The freezing night-time temperatures are supposed to go away this week. I might manage an early walk or two. Or not...

Thursday, 24 December 2020

One project wrapped up

Much to my surprise I got the bug to complete my look at all teh bridges and locks on the canal. I had to contend with the weather and light again. either bright and in my face or deadly dull and wet. But I pressed on and got it done. There's still some mileage in a canal project if I can find a way 'in' and get motivated. Here is a Flickr slideshow of the locks and bridges in numerical order, which is not the order I photographed them.

Locks and Bridges

It was an interesting exercise in a number of ways. Planning it out, looking for pictures and evaluating the not-so new lens. I'm glad it is only a short canal as I'm pretty sure I'd have got bored if it had been much longer and wandered off, metaphorically, to photograph something else. It also got me out of the rut of walking the same routes around the moss and seeing the same old stuff. A change being as good as a rest.

Not often did I feel the lens limiting. When I did I reached for the wide zoom. Or on one occasion when I put the wrong lens on my second body a standard zoom. As I suspected, 24mm is usually plenty wide enough when I need wider than 35mm. I think the cull has been decided. Although why I keep hanging on to my collection of single focal length lenses has more to do with clinging to an idea than a practical choice. The idea of doing it 1970s style with two focal lengths on the bodies and two more in the bag is a romantic dream. One (almost) superzoom is an easier option!
I've tried to progress the on/off night time project without any success. I thought Christmas lights might make it worthwhile venturing out after dark, but they didn't. Or I failed to make anything of them. The best pic I managed was of a dog poo bin.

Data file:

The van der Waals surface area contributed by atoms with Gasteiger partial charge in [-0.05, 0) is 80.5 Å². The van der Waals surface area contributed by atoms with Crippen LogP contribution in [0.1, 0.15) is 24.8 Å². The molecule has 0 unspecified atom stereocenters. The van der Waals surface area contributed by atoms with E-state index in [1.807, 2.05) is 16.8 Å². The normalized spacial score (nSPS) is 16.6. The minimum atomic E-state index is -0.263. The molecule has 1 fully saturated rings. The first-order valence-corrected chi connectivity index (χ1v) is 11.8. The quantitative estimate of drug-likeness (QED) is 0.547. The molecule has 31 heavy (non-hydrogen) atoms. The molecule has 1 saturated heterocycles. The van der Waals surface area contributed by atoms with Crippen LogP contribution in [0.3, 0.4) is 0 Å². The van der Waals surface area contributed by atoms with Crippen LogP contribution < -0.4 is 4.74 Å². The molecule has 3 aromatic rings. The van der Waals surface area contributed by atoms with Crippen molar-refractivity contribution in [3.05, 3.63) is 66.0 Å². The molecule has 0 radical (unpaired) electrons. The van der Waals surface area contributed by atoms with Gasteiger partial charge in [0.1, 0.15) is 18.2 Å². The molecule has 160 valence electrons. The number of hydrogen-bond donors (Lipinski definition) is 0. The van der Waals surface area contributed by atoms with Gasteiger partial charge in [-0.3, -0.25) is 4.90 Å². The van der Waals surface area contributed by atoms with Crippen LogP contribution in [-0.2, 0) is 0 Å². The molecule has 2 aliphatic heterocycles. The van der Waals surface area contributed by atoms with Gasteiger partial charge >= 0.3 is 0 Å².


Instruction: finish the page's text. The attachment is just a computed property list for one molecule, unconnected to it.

With the canal pictures boxed off and no great ideas how to take that subject any further, until the days lengthen, it was back to the moss and meanygates. Not much had changed along my usual route, but sprouts were being cut one dismal afternoon. No doubt heading towards Christmas lunch tables.


A sunny but cold Christmas Eve tempted me and a few other people outside. Having managed to get out fairly early I set off for a slightly longer trudge not expecting to see much new in the area I've not visited for some time. How wrong I was. There is a serve yourself produce stall which wasn't there before. I guess the increased pedestrian traffic from locked-down folk who don't usually go walking about the meanygates prompted this to spring up. It's not the first I've seen appear locally this year.

I'd seen some machinery loitering in a field for some weeks but took that as a sign its work was done, so hadn't bothered taking a look at it. That was the case but thanks to the sodden land there were still remnants of the carrot crop to make it clear what had been harvested. A few more pictures got added to the files.

While poking about the carrot field I saw some bright red figures approaching in the distance. As they got closer I left the carrots and headed in the walkers' direction. It was a cheery surpise to find Mrs Claus and two of her elves taking a stroll. I guess Santa had set off on his journey and their work was done for another year!

This may be a short post, both in words and pictures (although there are fifty odd in the slideshow) I feel like I've achieved quite a bit lately. Maybe not taken any great pictures or advanced my photography, but getting the canal mini-project done felt good.
The editing of meanygate pictures has gone quite well and I'm now at the zine designing stage. More of a selection and sequencing stage, I suppose. I've got a cover and title sorted for the geometric crop pictures and have done a first draft selection which revealed some shortcomings in my first edit of pictures. I'll need to go take some out and bring some more back in to get the feel to the zine I'm after. Provisional cover below.

Monday, 14 December 2020

Locks and bridges